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How does a drug recall work?

| Jun 8, 2018 | Medical Product Liability

As many residents of Georgia may already know, the federal Food and Drug Administration, or FDA, approves most all drugs, medications and the like that come on to the market before they are given to customers.

However, this does not mean that the FDA is infallible when it comes to approving or disapproving drugs. Many times, it turns out that after further investigation and additional experience with a drug, the drug has some serious hazards associated with it that make it simply not worth keeping on the market.

To make this decision, the FDA and manufacturers monitor the drug’s performance on an ongoing basis and also review complaints about the drug. In most cases, when it turns out a drug is causing unanticipated medical problems, either on its own or when used with other drugs, the manufacturer and FDA will agree to a voluntary recall of the drug. This means the manufacturer needs to collect the drugs that are still on the market and offer customers refunds, replacements or a fix for the problem.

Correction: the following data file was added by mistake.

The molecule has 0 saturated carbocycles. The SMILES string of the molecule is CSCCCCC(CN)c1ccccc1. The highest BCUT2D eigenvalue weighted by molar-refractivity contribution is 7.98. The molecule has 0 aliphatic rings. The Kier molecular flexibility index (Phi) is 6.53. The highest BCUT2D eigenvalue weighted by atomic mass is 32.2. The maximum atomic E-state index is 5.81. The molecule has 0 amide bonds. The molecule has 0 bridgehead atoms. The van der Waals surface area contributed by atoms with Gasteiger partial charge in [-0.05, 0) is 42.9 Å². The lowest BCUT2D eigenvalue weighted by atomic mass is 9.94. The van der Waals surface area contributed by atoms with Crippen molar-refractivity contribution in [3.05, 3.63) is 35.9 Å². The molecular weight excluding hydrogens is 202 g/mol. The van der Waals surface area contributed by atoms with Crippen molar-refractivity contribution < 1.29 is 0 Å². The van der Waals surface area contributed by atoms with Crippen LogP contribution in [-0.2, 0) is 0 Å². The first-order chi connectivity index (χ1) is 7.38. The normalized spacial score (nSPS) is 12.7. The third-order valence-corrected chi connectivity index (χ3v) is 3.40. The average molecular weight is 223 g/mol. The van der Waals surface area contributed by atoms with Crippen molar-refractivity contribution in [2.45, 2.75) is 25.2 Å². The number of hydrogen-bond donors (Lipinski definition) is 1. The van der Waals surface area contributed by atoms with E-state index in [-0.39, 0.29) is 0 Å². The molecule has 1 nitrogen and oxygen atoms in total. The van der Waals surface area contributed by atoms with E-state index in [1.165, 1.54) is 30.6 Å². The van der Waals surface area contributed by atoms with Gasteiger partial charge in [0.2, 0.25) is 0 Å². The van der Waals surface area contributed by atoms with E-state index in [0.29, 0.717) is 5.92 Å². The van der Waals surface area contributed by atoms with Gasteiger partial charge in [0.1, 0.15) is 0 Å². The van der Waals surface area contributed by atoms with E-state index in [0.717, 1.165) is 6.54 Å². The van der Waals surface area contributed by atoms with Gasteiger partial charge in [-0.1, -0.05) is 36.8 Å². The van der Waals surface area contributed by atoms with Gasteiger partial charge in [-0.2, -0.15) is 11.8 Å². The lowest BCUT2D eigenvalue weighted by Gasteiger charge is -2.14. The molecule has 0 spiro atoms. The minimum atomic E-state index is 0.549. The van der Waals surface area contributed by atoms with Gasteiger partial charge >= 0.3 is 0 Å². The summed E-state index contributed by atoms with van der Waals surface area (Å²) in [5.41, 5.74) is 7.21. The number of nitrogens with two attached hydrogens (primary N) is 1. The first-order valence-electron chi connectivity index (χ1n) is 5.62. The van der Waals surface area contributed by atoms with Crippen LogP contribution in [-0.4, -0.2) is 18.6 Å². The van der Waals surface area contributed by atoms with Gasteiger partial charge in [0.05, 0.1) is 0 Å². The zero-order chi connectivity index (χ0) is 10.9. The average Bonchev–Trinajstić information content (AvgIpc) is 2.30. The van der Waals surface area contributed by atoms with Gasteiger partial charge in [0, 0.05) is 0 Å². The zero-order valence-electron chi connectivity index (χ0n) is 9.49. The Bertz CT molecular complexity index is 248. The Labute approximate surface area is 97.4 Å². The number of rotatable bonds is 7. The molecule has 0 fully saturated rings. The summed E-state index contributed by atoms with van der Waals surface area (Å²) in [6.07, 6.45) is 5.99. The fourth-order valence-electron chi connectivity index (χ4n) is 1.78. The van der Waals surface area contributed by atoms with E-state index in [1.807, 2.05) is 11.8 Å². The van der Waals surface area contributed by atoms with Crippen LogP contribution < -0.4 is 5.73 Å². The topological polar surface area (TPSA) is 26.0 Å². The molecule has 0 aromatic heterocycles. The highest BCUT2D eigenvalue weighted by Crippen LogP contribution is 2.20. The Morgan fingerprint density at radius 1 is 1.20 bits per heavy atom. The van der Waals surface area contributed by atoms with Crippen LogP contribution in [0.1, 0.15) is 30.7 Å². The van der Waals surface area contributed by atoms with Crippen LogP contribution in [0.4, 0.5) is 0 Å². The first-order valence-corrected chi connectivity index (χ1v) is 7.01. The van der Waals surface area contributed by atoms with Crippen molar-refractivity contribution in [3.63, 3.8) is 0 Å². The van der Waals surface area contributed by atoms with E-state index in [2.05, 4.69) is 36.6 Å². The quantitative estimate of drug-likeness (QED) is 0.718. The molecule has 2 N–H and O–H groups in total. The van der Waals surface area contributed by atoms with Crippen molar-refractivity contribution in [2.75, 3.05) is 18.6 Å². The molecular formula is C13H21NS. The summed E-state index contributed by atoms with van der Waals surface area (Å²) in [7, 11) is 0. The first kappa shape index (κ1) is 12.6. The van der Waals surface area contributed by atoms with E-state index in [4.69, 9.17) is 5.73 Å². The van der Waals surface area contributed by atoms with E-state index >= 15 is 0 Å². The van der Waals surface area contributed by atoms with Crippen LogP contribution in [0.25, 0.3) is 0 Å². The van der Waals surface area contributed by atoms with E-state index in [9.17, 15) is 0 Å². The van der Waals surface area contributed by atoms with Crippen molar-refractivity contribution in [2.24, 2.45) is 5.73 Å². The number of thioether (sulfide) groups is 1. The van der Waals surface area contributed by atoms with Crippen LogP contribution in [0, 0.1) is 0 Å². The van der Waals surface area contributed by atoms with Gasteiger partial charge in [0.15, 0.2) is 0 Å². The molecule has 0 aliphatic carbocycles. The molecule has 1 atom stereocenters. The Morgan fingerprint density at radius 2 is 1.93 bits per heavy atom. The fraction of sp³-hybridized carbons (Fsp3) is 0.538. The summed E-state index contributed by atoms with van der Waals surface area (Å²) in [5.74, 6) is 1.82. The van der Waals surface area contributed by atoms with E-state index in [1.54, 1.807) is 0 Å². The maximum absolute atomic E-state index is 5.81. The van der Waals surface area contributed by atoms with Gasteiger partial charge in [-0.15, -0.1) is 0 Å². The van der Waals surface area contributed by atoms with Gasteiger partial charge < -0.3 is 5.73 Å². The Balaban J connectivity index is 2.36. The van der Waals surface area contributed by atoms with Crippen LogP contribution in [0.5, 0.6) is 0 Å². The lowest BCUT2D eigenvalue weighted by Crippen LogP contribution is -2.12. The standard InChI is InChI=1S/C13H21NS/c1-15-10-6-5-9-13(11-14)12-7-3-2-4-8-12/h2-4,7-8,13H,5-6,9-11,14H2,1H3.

Recalls should not be confused with a “withdrawal” of a drug from the market. In the lingo of the pharmaceutical business, a “withdrawal” is simply a manufacturer’s decision not to distribute the drug and to allow its supply to gradually dwindle.

It is important for Georgia residents to remember that a recall is not intended to compensate victims of a dangerous drug. The only hope for compensation one might have following a recall is, as mentioned, a refund of the price of the drug. To get compensation for an injury, one would need to file a medical product liability lawsuit.